Of course if you prefer someone university educated that's just your own personal choice. If you want a partner who can discuss academic and intellectual topics then that's fine. However I don't think it's fair to say that someone has no ambition or goals just because their goals or interests are not the same as yours. This guy has a job and earns money and takes care of himself. It's not like he's on welfare benefits or something.

You said that you don't know how to ask him about his ambitions without sounding judgemental. Ask him what though? Would he be willing to become more "intelligent" and get a university degree in order to date you and be the partner you really want? He doesn't have to change for you or do anything for you. This is who he is and that's his life and what he wants to do. If you don't like it then you don't have to date him or even be friends. But you can't tell him what to do and he doesn't owe you to be any different.

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Be wary that this could be a scammer, as he's already set the stage for his financial woes and family tragedy. He's been twenty years out of that situation--plenty of time to rectify his financial problems and achieve career goals if that was his wish. Has he asked you for money?

If you met on Facebook, that's a common place predators meet their prey. I receive 2 friend requests per month from men who I can clearly see are fake accounts where the images have been stolen. Always attractive men shown in military gear or medical scrubs, etc., trying to lure lonely, naive women.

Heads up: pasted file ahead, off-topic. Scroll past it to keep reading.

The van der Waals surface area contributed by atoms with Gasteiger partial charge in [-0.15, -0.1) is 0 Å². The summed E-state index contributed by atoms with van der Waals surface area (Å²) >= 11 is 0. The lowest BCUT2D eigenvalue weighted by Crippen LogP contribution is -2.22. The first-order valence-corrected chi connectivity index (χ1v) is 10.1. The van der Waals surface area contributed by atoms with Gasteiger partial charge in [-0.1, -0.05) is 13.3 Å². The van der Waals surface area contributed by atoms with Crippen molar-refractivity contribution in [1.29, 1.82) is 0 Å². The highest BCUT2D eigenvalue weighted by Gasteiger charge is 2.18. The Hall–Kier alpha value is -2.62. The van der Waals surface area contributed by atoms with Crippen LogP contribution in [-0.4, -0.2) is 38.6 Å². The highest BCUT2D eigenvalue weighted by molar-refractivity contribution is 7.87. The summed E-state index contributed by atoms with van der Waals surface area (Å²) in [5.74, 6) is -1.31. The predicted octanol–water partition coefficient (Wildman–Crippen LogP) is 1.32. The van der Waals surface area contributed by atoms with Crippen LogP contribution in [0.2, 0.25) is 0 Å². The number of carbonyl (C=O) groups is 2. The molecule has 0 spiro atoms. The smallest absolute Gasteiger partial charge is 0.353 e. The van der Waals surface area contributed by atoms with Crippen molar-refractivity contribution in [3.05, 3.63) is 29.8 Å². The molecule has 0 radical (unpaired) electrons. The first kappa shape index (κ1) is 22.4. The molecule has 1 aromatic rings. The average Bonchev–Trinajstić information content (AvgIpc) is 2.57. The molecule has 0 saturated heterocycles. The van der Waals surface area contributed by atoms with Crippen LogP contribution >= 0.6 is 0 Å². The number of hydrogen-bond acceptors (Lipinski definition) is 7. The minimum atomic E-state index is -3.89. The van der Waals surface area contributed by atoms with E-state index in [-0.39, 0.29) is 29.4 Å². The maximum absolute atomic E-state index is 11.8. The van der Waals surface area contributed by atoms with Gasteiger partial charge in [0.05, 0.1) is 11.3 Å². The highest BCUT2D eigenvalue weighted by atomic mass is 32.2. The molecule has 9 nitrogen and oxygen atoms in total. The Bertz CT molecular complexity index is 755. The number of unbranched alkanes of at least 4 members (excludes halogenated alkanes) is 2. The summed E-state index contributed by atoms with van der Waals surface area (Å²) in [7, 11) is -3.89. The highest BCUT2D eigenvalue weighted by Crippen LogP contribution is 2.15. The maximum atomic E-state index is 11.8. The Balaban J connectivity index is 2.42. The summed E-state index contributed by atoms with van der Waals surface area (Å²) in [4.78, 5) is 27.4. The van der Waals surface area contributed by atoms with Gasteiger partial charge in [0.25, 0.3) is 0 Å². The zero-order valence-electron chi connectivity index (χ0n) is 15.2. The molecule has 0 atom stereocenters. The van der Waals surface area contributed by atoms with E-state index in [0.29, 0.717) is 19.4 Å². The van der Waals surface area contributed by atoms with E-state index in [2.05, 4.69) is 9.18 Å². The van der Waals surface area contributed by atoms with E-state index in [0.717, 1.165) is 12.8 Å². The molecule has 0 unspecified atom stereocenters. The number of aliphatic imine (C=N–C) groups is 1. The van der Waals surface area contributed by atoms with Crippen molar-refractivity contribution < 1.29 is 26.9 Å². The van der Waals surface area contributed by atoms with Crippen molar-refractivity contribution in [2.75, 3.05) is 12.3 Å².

Men who are good catches don't stay single for long. Why would he waste time on a LDR with no end in sight? What is his relationship history? Will you be moving back to your home country, and when?

I do have experience with online dating. I would like a guys photos and enjoyed our texts and phone calls and had high hopes when meeting. But that's all fantasy. Reality begins when you actually meet. 9 out of 10 times, either he or I didn't feel chemistry. In some cases 2 or 3 more dates happened, but it then ended because either personalities clashed or they'd lied about their dating goals.

I'm sorry that you're feeling lonely, but I think that's better than investing loads of time in someone you can never really know online. You falsely feel like you're falling in love, but it's a mirage. In your shoes, I'd stick to local dating and if that can't happen until lockdown is over, so be it. In the long run, the time span is a blink of an eye.

In the meantime, make a must-have and dealbreaker list and stick to it for dating. Don't relax your standards because you're desperate and settling. But also be realistic in what you're looking for in a man. Good luck and keep us updated.

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4 minutes ago, Andrina said: